Toronto medical leader cites family health reasons for travel to Arizona during COVID-19, explains deleted tweets

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Until recently, the Twitter account of Dr Keith Stewart, a senior executive at the University Health Network in Toronto, included a handful of photos from his winter trip to Arizona.

One showed him lying in the sun with his eyes closed. Another showed him a hike in the desert.

“While I enjoy living in Toronto, I have to say the desert air is very nice again,” he wrote in a post.

Tuesday evening, the images disappeared from his account.

Reached by phone Wednesday, Stewart, director of the Princess Margaret Cancer Program and UHN vice president, cancer, told The Star he deleted them after seeing the headlines on Dr Thomas Stewart. The CEO of two major Ontario hospital systems had resigned after admitting he had recently taken “non-essential” vacations in the Dominican Republic.

“I didn’t want people to have the false impression that I had just galloped on the beach,” said Stewart of UHN, who has no connection to the other Stewart, explaining that the main reason he was and his wife traveled to Arizona. Christmas and New Years were to take care of his wife’s parents, who had Parkinson’s disease.

“They are having a lot of trouble.”

The trip to Arizona is just the latest in a string of revelations underway in recent days from politicians and other high-level leaders who have traveled during the COVID-19 pandemic. Some of these incidents have sparked public outrage and resignations.

While some people traveled purely for leisure, others, including Stewart, say they did so for personal or family reasons.

While Stewart recognized the need to show respect for frontline health workers – “If you’re just going on vacation, it’s probably not the best time to take it” – he said there could have “compelling” reasons to travel during the pandemic.

“I think there is a gray area. There are compelling reasons to travel when necessary, especially when family is involved.

But Queen’s University infectious disease specialist Dr Gerald Evans said Stewart should have exercised more discretion, given his leadership role in the medical community.

Evans suggested that Stewart’s wife could have traveled alone, if it was serious.

“To me, it just sends all the wrong messages. This is my point of view, ”he said.

“What you do is a reflection of your perception of fairness with others. Not everyone can afford to get on a plane and travel there. “

Moreover, he added, the United States is currently in a “garbage can fire”.

“Of all places, the United States? … Business is crazy. You are traveling to one of the countries where the number of infections is extremely high. Any kind of contact there will be considered high risk.

University of Toronto epidemiologist Dr. David Fisman agrees.

“To me, being a good citizen and a leader means following public health guidelines designed to protect us all.”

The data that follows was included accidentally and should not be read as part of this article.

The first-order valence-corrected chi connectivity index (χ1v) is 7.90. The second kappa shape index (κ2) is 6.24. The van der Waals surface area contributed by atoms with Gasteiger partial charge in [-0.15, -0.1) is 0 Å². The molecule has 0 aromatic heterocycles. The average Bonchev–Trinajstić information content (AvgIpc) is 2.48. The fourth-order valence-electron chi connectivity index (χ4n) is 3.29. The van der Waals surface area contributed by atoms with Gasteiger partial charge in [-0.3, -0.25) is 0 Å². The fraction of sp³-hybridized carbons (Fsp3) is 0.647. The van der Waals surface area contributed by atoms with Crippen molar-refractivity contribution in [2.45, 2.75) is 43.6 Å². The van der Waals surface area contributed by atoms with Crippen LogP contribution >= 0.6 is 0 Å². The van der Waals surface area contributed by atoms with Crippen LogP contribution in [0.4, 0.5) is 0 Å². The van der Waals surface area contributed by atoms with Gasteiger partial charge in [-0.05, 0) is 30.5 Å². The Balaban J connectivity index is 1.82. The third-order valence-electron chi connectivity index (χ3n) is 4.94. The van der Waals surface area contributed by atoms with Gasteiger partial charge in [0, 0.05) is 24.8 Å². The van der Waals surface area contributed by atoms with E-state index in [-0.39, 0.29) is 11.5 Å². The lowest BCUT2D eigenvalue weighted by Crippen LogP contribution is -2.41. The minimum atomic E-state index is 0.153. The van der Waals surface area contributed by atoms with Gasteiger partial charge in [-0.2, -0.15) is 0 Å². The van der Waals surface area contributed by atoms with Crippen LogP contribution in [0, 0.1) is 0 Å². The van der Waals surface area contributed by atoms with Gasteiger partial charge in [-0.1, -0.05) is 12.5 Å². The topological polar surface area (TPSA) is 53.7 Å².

Stewart, who was appointed to his post at UHN last June and described in a press release as “a renowned clinician and researcher in the field of multiple myeloma,” returned Sunday from Arizona and is currently in quarantine.

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Prior to his appointment, he had spent many years at the Mayo Clinic in Arizona. He still owns a house there, which is occupied by his in-laws.

Stewart told The Star, in retrospect, that he would “think more carefully” about a trip now, but that he didn’t regret his decision.

“My wife’s parents are here. They had health issues and we had other things to clean up and we just took advantage of the downtime, ”he said.

“I don’t think I did anything wrong. I think I had good reason to be there. I spoke to my senior leaders about it and said, “What do you think? They said, “If you have family issues you should go. So I felt very open about it, transparent. I still don’t feel like I did anything wrong. But I understand the optics, why people were saying, ‘You should be in the office.’ “

Stewart said while in Arizona he kept in touch with his administrative staff and participated in calls related to COVID-19.

“It wasn’t like we took our eyes off the ball. “

Gillian Howard, a spokesperson for UHN, confirmed in an email that Stewart’s trip was “discussed with UHN leaders and was considered unique, in that there is a family ( who) was separated by a move, with family health concerns taken into account. Although there was some risk, Dr. Stewart quarantined him upon his return to Canada.

Howard added, “We have encouraged everyone to follow public health guidelines before the holidays and have made this clear in a communication to everyone on our messaging system. “

When asked what he thought of other high-profile executives who had traveled over the holidays, Stewart said some politicians who posted on social media in an apparent attempt to cover up their trips clearly demonstrated “bad behavior “.

He also said it was “probably bad judgment” on the part of Dr. Tom Stewart, general manager of the Hamilton and Niagara hospital systems, to have taken a Caribbean vacation. (In a public apology this week, this fellow Stewart admitted, “Everyone should avoid non-essential travel now, including me”).

Seeing those headlines on Tuesday night, Dr Keith Stewart said he decided to pick up on some of his previous Twitter posts from Arizona.

” I thought about it. If I take it off, it will probably look bad. But on the other hand, leaving out, if there is someone with malicious intent, they might want to use that, ”he said.

” It’s funny. As I was going to bed last night, I said to my wife… ‘Don’t be surprised if this becomes a problem.’

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